FOREWORD: Causes and Treatment for Suicide

By Sofia ChaouiHealth Humanities, Special Issue: ER Observations, 2019



In this foreword to observation articles by Arendas, Barbour, Burri, Roberts, Piekarski, and Wheless, Sofia Chaoui explores how emergency departments handle the epidemic of suicide amongst minors.


According to the CDC, suicide is the second leading cause of death for ages 10-24 (CDC WISQARS, 2016). Even worse, four out of every five teenagers who attempt suicide show clear warning signs such as withdrawing socially, displaying extreme mood swings, or talking about feeling trapped (2016). A 2015 study found that suicide rates for African-American children between the ages of 5 and 11 doubled between the years of 1993 and 2013 (Sherman, 2016, para. 2). A lot of new conventions and tactics have been invented and discovered to try to help people struggling with depression, anxiety, and other life-altering events. But even with all of these new forms of self-help for teenagers and children to access online or in person, many of the adolescents and children who display these symptoms wind up in the emergency room—some more than once for the same reason: attempted suicide. And in recent years, suicide rates in the United States have increased by a shocking 30% (Pompilli, 2018).

A lot of environmental and medical changes have occurred in the past ten to twenty years that could be and are a part of the reason why suicide rates have increased. A common misconception is that suicide is only the direct result of a psychiatric illness or mood disorder— that and nothing else. While many patients who suffer from a mental illness are prone to suicide, 54% of people who commit suicide were actually never diagnosed with a mental illness (2018, para. 1). Environmental factors include but are not limited to: immediate environmental factors, evolutionary environment, prenatal environment, early formative years, temporal environment, portable environment origins and destinations, biometeorological factors, bioclimatic factors, socioeconomical environmental factors, and biopsychosocial factors. Environmental effects that we may not necessarily feel but know exist, such as global warming and pollution, have direct physical effects on our neurotransmitter systems. For example, the ash from a volcanic eruption may contain toxic particles that elicit neuroimmune responses in the brain, putting the body in stress mode (Postolache & Merrick, 2010, pg 4). Stress is a huge factor contributing to the occurrence of suicide. Immediate environmental factors, such as the availability of tools and methods for an individual to kill him or herself, are also important to think about. Data from multiple decades for both the United States and Mexico reveals a 0.7% rise in suicidal rates in US counties per one degree Celsius increase and a 2.1% rise in suicidal rates in Mexican municipalities per one degree Celsius increase (Burke et. al, 2018).

Prenatal environments are where the brain develops in utero. Unknown environmental factors could infect the mother, embryo, or fetus while in utero, damaging the fetus’s developing brain and causing abnormalities which remain dormant until manifesting as mental illness years later (2010, pg. 2).

In today’s man-made society, we are surrounded by new technologies such as smartphones, laptops, artificial light, artificial cooling systems, heating systems, and a new fast-paced, stressful lifestyle with little exposure or connection to the natural world. From an evolutionary perspective, this lifestyle and these technologies are still relatively new to our species, and it is likely that our neurocircuits, neuroendocrine connections, and other regulatory processes are more adapted to our ancestors’ environment than our own current one (2010, pg. 2).

Of course, the effects of childhood trauma, cultural expectations, mental illness, and social order are not to be discounted. Early exposure to trauma is a consistent indicator of suicidal behavior in many research papers published in the attempt to break down the causes of suicide in different populations such as black children, who are more likely to experience such traumatic events at a young age (2016, para. 4).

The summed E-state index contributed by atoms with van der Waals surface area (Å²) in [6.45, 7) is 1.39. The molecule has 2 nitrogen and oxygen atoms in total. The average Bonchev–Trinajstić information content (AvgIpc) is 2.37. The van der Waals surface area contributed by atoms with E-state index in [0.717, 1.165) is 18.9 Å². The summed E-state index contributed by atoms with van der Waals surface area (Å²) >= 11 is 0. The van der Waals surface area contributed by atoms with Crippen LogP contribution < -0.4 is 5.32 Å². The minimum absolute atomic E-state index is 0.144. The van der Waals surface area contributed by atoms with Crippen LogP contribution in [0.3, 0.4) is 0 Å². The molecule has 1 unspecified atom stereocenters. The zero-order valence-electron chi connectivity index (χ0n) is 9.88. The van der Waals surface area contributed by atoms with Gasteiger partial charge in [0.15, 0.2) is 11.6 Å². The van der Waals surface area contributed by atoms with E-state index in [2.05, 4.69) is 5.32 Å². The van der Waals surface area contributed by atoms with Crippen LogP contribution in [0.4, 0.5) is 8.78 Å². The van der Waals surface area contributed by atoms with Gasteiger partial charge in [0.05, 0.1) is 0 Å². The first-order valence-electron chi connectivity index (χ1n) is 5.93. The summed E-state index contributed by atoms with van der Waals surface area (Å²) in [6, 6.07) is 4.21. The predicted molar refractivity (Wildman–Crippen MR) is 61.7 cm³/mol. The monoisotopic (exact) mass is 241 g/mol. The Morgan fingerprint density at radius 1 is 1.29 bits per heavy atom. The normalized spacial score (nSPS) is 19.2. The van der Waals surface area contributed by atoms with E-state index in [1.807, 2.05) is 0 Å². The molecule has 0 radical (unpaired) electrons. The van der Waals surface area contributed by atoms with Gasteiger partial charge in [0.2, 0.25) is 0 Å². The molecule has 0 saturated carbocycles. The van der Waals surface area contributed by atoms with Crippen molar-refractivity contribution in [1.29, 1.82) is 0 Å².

So what is being done to reduce the occurrence of suicide and suicidal ideology? Mostly used in the past, safety contracts, also known as “no-suicide contracts or no-harm contracts” (Shana, 2017, para. 16), were used to try and convince patients that they had a responsibility to not kill themselves since they have signed this contract. This tactic failed because the safety contract was not legally-binding, and even if it was, it would be pointless because the patient would not be able to face any legal consequences to their actions because they would be deceased.

In the medical field, and especially in the emergency department, a traditional risk assessment is often used to identify acute, chronic, and protective risk factors. Acute risk factors are current and/ or new risk factors that a patient is dealing with, such as: current psychiatric illness, recent stressors (unemployment, lack of social support, etc.), current suicidal thoughts, and current access to lethal means (Shana, 2017, para. 15). Chronic risk factors include past psychotic history, chronic substance abuse, history or trauma, previous history of suicide attempts, demographics, and family history of suicide attempts. Physicians also hone in on possible protective factors that could prevent a patient from committing suicide, such as: positive coping and problem solving skills, family responsibility, children at home, religious beliefs, or are married. Physicians then evaluate the criteria and decide on whether to discharge the patient or keep them in the emergency department. (2017, para. 16). Assessment of suicidal thoughts and behaviors is something that is necessary for all physicians to know how to do (2017, para. 22) because mental illness tends to creep into all aspects of the patient’s life. These tests and questions that they ask their patients are a way to help guide the physician to getting the information they need to provide treatment. This tactic, and other similar tactics like the Basic Suicide Assessment Five-Step Evaluation, are what is currently used in medical settings in the case of a suicidal or possibly suicidal patient. There are no definitive results in predicting suicide through research into risk factors, so the method of risk assessment is mostly used to develop an informed intervention that is “uniquely specified for the patient’s needs” (Shana, 2017, para. 18).